747  JOIB   Sapporo, Japan, 500 kW   The NHK2 big gun was barely able to get by 740-Maui splatter at 0933 on 11-3, but that was better than 594-JOAK, which was totally wiped out by 590-Honolulu  https://dreamcrafts.box.com/s/zqkpa4892mi9ccdzz7qojocq8bm9lmmq

774  3LO   Melbourne, Australia, 50 kW   LR Network big gun at typical powerful strength with call-in talk at 1558 on 11-7 https://dreamcrafts.box.com/s/8094b97u3qmi3nzwb15z6bcl500zwmww

783  Voice of the Strait   Zhangpu, China, 600 kW   A major propaganda blaster to Taiwan, this was the strongest Asian station during the trip. All kinds of carefully selected music were broadcast– pop, opera and even rap (which, as Chris Kadlec says, is banned in China but is fair game to broadcast to Taiwan, where it is popular). This big gun was totally immune to any propagation downturns, as demonstrated in this local-like sign off message at 1600 on 11-7, which was actually a DU-slanted morning https://dreamcrafts.box.com/s/6cbton9gqiqvqiwe6ewfc8u0aoztv4dm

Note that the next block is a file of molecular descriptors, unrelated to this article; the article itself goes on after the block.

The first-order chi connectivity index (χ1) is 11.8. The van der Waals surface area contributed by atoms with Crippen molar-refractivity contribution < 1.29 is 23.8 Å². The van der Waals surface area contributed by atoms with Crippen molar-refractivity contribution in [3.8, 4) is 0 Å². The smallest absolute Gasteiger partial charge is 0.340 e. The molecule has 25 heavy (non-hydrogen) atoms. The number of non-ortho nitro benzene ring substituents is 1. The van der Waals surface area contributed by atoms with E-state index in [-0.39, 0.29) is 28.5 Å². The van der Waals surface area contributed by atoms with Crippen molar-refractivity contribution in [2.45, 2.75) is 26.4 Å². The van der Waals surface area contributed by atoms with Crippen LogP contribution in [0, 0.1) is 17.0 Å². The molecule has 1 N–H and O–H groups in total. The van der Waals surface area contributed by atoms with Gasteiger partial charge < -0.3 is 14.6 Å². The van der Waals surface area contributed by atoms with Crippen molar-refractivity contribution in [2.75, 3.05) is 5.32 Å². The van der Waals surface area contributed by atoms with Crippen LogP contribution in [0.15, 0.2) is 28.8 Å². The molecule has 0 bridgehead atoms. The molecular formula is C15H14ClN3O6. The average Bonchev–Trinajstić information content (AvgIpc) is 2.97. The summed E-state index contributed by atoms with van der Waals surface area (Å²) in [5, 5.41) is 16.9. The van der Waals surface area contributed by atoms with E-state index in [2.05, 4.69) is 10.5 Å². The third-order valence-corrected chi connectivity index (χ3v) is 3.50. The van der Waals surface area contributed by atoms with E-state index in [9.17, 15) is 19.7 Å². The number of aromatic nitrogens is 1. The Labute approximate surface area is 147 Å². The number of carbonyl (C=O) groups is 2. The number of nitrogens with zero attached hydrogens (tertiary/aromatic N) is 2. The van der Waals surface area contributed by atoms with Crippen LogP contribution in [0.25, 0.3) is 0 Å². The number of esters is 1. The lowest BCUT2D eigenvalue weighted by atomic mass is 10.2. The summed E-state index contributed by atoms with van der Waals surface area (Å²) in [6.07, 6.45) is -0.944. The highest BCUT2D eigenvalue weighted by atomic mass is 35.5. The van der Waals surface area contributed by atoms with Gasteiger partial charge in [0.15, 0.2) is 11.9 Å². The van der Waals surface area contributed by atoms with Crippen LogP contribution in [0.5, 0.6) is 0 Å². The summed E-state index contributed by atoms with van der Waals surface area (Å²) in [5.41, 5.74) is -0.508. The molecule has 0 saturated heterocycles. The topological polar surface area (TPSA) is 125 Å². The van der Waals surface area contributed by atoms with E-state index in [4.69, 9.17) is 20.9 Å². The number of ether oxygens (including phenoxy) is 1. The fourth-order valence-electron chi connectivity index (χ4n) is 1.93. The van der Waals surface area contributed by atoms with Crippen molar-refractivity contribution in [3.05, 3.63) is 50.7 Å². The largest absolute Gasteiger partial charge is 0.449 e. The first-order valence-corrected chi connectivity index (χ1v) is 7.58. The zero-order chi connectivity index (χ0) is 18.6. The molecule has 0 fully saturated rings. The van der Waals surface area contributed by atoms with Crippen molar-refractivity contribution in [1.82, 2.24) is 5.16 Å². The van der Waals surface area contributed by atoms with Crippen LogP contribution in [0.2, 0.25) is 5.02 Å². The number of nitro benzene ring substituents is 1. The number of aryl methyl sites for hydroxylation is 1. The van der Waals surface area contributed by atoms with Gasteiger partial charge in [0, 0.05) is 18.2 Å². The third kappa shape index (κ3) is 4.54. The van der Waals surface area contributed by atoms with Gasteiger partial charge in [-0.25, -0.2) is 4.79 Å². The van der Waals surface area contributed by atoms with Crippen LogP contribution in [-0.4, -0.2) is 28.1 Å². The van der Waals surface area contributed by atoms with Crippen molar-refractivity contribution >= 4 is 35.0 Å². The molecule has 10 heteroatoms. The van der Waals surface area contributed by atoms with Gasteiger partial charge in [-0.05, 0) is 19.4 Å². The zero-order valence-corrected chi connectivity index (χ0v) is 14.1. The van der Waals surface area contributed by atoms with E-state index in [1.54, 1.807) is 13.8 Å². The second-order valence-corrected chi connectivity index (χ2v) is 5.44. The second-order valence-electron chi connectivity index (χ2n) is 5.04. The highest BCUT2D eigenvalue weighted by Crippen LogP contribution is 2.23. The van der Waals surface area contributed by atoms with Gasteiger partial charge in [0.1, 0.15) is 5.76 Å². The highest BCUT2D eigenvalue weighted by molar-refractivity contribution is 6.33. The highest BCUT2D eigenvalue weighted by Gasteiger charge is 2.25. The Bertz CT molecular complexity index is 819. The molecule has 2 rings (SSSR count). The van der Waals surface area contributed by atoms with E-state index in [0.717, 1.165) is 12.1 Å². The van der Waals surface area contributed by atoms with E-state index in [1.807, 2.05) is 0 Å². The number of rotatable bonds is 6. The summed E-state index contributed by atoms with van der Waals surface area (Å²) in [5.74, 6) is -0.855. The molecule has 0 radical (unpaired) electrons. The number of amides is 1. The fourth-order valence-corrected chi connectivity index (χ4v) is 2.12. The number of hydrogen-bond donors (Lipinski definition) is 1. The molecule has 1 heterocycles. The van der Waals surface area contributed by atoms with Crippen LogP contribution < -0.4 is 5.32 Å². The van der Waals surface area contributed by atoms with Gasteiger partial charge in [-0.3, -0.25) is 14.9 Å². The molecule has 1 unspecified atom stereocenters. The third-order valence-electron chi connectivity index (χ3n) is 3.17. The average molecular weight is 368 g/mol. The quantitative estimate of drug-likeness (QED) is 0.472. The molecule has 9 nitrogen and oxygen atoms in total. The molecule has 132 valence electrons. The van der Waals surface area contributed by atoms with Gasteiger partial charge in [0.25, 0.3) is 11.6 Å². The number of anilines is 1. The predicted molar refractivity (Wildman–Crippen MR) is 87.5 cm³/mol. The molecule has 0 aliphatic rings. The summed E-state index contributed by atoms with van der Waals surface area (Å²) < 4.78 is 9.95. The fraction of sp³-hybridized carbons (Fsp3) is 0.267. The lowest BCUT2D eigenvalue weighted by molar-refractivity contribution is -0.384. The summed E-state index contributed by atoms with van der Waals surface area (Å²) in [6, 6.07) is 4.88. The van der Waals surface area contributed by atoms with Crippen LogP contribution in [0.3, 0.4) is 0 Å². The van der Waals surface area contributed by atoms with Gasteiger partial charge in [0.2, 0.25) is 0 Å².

Female vocal music at an excellent level at 1551 on 11-4 (typical strength) https://dreamcrafts.box.com/s/rkfzjnew44pm1n35j815sf3zlu9x1ejq

More S9 female vocal music and 5+1 pips prior to the 1600 sign off message on 11-5 https://dreamcrafts.box.com/s/4qryk7xdtvhih5bche2iixoswcso2sl1

“Banned” Chinese rap music by Allen Su at 1502 on 11-3; a link to the YouTube video of the same song (“Beijing City”) follows (thanks to Chris Kadlec for the link) https://dreamcrafts.box.com/s/ucf9y8awzw0e3ip5ppke4abwzt22t9ts

Click here to view on YouTube.